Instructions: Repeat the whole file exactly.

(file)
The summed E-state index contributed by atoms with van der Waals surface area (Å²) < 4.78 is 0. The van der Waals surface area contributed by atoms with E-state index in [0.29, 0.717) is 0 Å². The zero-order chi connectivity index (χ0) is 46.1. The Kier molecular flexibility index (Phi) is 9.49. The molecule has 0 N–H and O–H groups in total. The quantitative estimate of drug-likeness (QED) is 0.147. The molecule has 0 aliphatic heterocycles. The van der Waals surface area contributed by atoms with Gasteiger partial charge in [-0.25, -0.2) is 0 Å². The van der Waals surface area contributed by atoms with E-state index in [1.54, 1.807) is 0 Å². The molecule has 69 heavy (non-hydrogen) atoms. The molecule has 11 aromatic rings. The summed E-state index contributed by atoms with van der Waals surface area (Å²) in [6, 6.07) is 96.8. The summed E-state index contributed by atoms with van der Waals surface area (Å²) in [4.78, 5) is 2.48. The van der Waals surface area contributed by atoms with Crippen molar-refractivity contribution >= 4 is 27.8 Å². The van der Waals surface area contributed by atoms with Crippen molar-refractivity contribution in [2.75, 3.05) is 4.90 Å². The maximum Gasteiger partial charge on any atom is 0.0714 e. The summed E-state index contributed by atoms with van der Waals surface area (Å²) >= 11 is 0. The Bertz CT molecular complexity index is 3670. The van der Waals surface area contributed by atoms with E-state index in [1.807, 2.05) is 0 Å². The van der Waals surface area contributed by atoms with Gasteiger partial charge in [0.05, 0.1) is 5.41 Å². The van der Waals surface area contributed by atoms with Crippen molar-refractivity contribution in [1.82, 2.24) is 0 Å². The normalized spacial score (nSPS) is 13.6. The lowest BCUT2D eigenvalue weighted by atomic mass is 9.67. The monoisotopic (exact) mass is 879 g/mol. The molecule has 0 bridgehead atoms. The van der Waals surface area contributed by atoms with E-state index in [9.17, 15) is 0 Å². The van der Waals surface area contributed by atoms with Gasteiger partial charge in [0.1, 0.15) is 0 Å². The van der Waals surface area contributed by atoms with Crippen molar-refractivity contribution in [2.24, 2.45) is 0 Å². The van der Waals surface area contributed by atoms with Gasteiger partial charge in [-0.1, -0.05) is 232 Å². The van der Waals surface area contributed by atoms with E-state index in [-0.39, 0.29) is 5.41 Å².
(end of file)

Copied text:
The summed E-state index contributed by atoms with van der Waals surface area (Å²) < 4.78 is 0. The van der Waals surface area contributed by atoms with E-state index in [0.29, 0.717) is 0 Å². The zero-order chi connectivity index (χ0) is 46.1. The Kier molecular flexibility index (Phi) is 9.49. The molecule has 0 N–H and O–H groups in total. The quantitative estimate of drug-likeness (QED) is 0.147. The molecule has 0 aliphatic heterocycles. The van der Waals surface area contributed by atoms with Gasteiger partial charge in [-0.25, -0.2) is 0 Å². The van der Waals surface area contributed by atoms with E-state index in [1.54, 1.807) is 0 Å². The molecule has 69 heavy (non-hydrogen) atoms. The molecule has 11 aromatic rings. The summed E-state index contributed by atoms with van der Waals surface area (Å²) in [6, 6.07) is 96.8. The summed E-state index contributed by atoms with van der Waals surface area (Å²) in [4.78, 5) is 2.48. The van der Waals surface area contributed by atoms with Crippen molar-refractivity contribution >= 4 is 27.8 Å². The van der Waals surface area contributed by atoms with Crippen molar-refractivity contribution in [2.75, 3.05) is 4.90 Å². The maximum Gasteiger partial charge on any atom is 0.0714 e. The summed E-state index contributed by atoms with van der Waals surface area (Å²) >= 11 is 0. The Bertz CT molecular complexity index is 3670. The van der Waals surface area contributed by atoms with E-state index in [1.807, 2.05) is 0 Å². The van der Waals surface area contributed by atoms with Gasteiger partial charge in [0.05, 0.1) is 5.41 Å². The van der Waals surface area contributed by atoms with Crippen molar-refractivity contribution in [1.82, 2.24) is 0 Å². The normalized spacial score (nSPS) is 13.6. The lowest BCUT2D eigenvalue weighted by atomic mass is 9.67. The monoisotopic (exact) mass is 879 g/mol. The molecule has 0 bridgehead atoms. The van der Waals surface area contributed by atoms with E-state index in [9.17, 15) is 0 Å². The van der Waals surface area contributed by atoms with Gasteiger partial charge in [0.1, 0.15) is 0 Å². The van der Waals surface area contributed by atoms with Crippen molar-refractivity contribution in [2.24, 2.45) is 0 Å². The van der Waals surface area contributed by atoms with Gasteiger partial charge in [-0.1, -0.05) is 232 Å². The van der Waals surface area contributed by atoms with E-state index in [-0.39, 0.29) is 5.41 Å².